Read This Song Is (Not) for You Online

Authors: Laura Nowlin

Tags: #Juvenile Fiction, #Love & Romance, #Social Issues, #Emotions & Feelings, #Dating & Sex

This Song Is (Not) for You

BOOK: This Song Is (Not) for You
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Copyright © 2016 by Laura Nowlin

Cover and internal design © 2016 by Sourcebooks, Inc.

Cover design by Nicole Komasinski/Sourcebooks, Inc.

Cover image © Maja Topcagic/Trevillion Images

Sourcebooks and the colophon are registered trademarks of Sourcebooks, Inc.

All rights reserved. No part of this book may be reproduced in any form or by any electronic or mechanical means including information storage and retrieval systems—except in the case of brief quotations embodied in critical articles or reviews—without permission in writing from its publisher, Sourcebooks, Inc.

The characters and events portrayed in this book are fictitious or are used fictitiously. Any similarity to real persons, living or dead, is purely coincidental and not intended by the author.

Published by Sourcebooks Fire, an imprint of Sourcebooks, Inc.

P.O. Box 4410, Naperville, Illinois 60567-4410

(630) 961-3900

Fax: (630) 961-2168

The Library of Congress Cataloging-in-Publication data is on file with the publisher.

This book is (totally) for

the Icebergs,

the kick-ass, avant-garde, in-your-face

experimental noise rock band

that let me hang out during practice

and call it “research for my novel.”

Robert Rosener,

Ausin Case,


Brad Schumacher, a.k.a. the Night Grinder.

Thanks, guys.

(But if you’ve read this book before

and you’re reading it again,

then this time,

the song is for you.)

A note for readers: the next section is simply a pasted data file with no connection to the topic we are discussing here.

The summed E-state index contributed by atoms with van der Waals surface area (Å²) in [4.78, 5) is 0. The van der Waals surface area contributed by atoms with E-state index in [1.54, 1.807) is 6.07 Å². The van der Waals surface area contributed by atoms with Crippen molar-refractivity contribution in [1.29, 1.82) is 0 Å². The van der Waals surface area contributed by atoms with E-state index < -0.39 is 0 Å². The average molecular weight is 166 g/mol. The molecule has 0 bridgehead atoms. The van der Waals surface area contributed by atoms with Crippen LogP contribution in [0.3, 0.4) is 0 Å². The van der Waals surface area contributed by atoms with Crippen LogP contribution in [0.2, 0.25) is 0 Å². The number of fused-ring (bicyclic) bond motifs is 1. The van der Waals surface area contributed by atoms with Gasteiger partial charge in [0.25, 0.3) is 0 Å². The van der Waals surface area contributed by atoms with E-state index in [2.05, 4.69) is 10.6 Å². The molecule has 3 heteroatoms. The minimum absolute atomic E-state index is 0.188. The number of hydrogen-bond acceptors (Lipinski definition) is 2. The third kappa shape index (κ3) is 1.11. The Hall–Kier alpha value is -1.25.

Have you ever met someone and you could feel that they were going to be important to you? It’s like you never knew it, but you’ve been waiting your whole life to meet this person, and you recognize him with the same ease that you recognize your reflection.

That happened to me once.

• • •

When Sam told me his name, I laughed. It was like I should have already known. It was like he was already my Sam.

“Sorry,” I said. “I’m not laughing at you.”

“What are you laughing at?” he asked. We were standing on the stairwell outside the music department. Some guy knocked into his shoulder, but Sam didn’t react. When Sam is interested in something, it’s like the whole rest of the world has ceased to exist.

“It’s just, I feel like I should have already known that. You look like a Sam. Does that make sense?” I asked.

“No,” Sam said, and he gave me my first crooked smile. We were both freshmen, and it was the first day of school.

“I’m Ramona,” I said.

“That makes sense,” he said.

• • •

“I said that?” Sam asks. He frowns at his guitar. He’s replacing the B string, so I only have about one-eighth of his attention right now.

“Yeah, it was like we already knew each other’s names or something.” And then quieter, ’cause I’m not sure if I want him to hear or not, “Or felt each other’s names.”

Sam continues to frown at his guitar. I drum an impatient six-eighths beat on the garage floor. “Hurry up,” I say. “Nanami is waiting for us.”